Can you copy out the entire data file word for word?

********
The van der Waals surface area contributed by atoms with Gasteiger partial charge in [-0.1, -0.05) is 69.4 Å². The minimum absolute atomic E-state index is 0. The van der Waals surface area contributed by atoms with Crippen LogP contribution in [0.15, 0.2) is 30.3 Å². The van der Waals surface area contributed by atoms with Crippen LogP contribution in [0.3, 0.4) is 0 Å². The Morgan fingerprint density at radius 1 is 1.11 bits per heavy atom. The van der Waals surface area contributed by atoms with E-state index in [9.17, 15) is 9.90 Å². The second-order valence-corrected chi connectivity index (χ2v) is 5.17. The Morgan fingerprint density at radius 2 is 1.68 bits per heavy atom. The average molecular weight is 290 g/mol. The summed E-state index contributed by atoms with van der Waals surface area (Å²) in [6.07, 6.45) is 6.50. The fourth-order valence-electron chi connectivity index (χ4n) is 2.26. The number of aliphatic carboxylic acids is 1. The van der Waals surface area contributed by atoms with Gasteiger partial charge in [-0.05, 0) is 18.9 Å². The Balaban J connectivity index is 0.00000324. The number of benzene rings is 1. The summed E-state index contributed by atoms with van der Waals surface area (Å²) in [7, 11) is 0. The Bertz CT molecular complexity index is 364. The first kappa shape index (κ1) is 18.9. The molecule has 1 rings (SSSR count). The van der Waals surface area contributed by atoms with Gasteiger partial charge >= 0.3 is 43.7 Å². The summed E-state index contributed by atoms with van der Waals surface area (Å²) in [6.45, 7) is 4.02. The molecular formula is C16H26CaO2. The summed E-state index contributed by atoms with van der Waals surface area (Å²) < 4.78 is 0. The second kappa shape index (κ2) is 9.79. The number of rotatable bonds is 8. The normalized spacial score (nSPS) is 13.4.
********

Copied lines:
The van der Waals surface area contributed by atoms with Gasteiger partial charge in [-0.1, -0.05) is 69.4 Å². The minimum absolute atomic E-state index is 0. The van der Waals surface area contributed by atoms with Crippen LogP contribution in [0.15, 0.2) is 30.3 Å². The van der Waals surface area contributed by atoms with Crippen LogP contribution in [0.3, 0.4) is 0 Å². The Morgan fingerprint density at radius 1 is 1.11 bits per heavy atom. The van der Waals surface area contributed by atoms with E-state index in [9.17, 15) is 9.90 Å². The second-order valence-corrected chi connectivity index (χ2v) is 5.17. The Morgan fingerprint density at radius 2 is 1.68 bits per heavy atom. The average molecular weight is 290 g/mol. The summed E-state index contributed by atoms with van der Waals surface area (Å²) in [6.07, 6.45) is 6.50. The fourth-order valence-electron chi connectivity index (χ4n) is 2.26. The number of aliphatic carboxylic acids is 1. The van der Waals surface area contributed by atoms with Gasteiger partial charge in [-0.05, 0) is 18.9 Å². The Balaban J connectivity index is 0.00000324. The number of benzene rings is 1. The summed E-state index contributed by atoms with van der Waals surface area (Å²) in [7, 11) is 0. The Bertz CT molecular complexity index is 364. The first kappa shape index (κ1) is 18.9. The molecule has 1 rings (SSSR count). The van der Waals surface area contributed by atoms with Gasteiger partial charge >= 0.3 is 43.7 Å². The summed E-state index contributed by atoms with van der Waals surface area (Å²) in [6.45, 7) is 4.02. The molecular formula is C16H26CaO2. The summed E-state index contributed by atoms with van der Waals surface area (Å²) < 4.78 is 0. The second kappa shape index (κ2) is 9.79. The number of rotatable bonds is 8. The normalized spacial score (nSPS) is 13.4.